NEW YORK - The blood thinner heparin has been linked to 149 US deaths in people who had allergic reactions after taking it, US regulators said.
The new tally, posted yesterday on the Food and Drug Administration's website, expands the toll of people who took the drug and suffered allergic reactions. The agency said in April it knew of 81 people who died after suffering allergic reactions from the drug, made from pig intestines.
Baxter International Inc. recalled its version of heparin in January after reports of harmful side effects. Baxter has said it believes the blood thinner was intentionally contaminated during the manufacturing process in China.
Members of Congress have called for drug makers to pay higher fees to fund inspection of overseas factories that make drug ingredients.
The FDA said it collected reports of 248 deaths of people who had taken heparin since Jan. 1, 2007. Of those, 149 were people who suffered allergic reactions. In most deaths, the FDA said it didn't have enough evidence to determine if heparin was to blame.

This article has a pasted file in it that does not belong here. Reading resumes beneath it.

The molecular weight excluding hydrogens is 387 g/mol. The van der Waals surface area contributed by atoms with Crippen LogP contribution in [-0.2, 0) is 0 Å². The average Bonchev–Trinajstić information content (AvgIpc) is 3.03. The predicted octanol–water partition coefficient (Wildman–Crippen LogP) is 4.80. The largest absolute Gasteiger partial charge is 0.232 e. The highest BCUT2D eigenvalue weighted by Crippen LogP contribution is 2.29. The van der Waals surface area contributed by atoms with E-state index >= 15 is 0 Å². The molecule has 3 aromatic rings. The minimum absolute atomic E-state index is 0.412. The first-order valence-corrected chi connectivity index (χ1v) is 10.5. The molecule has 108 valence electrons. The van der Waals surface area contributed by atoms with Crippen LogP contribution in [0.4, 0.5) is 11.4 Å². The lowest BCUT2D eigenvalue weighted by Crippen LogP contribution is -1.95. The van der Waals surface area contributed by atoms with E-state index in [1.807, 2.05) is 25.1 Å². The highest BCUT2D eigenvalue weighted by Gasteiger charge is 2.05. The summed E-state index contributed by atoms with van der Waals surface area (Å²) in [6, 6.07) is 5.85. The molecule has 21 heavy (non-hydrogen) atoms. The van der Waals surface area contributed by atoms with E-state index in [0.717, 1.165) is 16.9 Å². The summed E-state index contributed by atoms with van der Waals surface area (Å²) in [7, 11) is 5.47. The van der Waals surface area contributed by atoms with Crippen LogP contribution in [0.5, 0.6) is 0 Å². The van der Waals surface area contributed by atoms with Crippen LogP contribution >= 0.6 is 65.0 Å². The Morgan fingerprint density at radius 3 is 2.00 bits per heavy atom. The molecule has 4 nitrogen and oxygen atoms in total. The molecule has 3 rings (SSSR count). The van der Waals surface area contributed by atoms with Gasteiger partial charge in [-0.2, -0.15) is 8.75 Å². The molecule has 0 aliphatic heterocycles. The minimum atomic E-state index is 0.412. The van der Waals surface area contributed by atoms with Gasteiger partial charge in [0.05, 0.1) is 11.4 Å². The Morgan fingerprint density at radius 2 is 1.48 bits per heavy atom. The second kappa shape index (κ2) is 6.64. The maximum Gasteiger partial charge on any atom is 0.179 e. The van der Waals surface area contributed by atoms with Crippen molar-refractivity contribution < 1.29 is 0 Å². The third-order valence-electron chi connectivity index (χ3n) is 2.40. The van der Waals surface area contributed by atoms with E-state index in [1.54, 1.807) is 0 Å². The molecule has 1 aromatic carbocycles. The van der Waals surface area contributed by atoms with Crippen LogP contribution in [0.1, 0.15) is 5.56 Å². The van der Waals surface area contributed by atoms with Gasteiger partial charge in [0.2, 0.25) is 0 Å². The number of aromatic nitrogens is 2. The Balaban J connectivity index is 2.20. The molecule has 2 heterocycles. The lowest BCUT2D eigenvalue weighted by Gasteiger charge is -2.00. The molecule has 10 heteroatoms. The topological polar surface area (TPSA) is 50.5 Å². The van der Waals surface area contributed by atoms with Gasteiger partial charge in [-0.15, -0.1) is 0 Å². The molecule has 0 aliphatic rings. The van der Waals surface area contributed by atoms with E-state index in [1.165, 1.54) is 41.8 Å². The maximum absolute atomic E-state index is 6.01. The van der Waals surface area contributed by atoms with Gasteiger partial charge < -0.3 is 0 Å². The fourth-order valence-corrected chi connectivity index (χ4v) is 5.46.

Prior to the recall, Deerfield, Illinois-based Baxter supplied 50 percent of the heparin in the United States. The company hasn't decided whether to begin selling the product again and is still investigating the cause of the contamination, Baxter spokeswoman Erin Gardiner said yesterday in a telephone interview.
The number of reported deaths spiked in January at 50 and declined to five last month, the FDA said yesterday. The agency said all supplies of heparin currently sold in the United States are safe.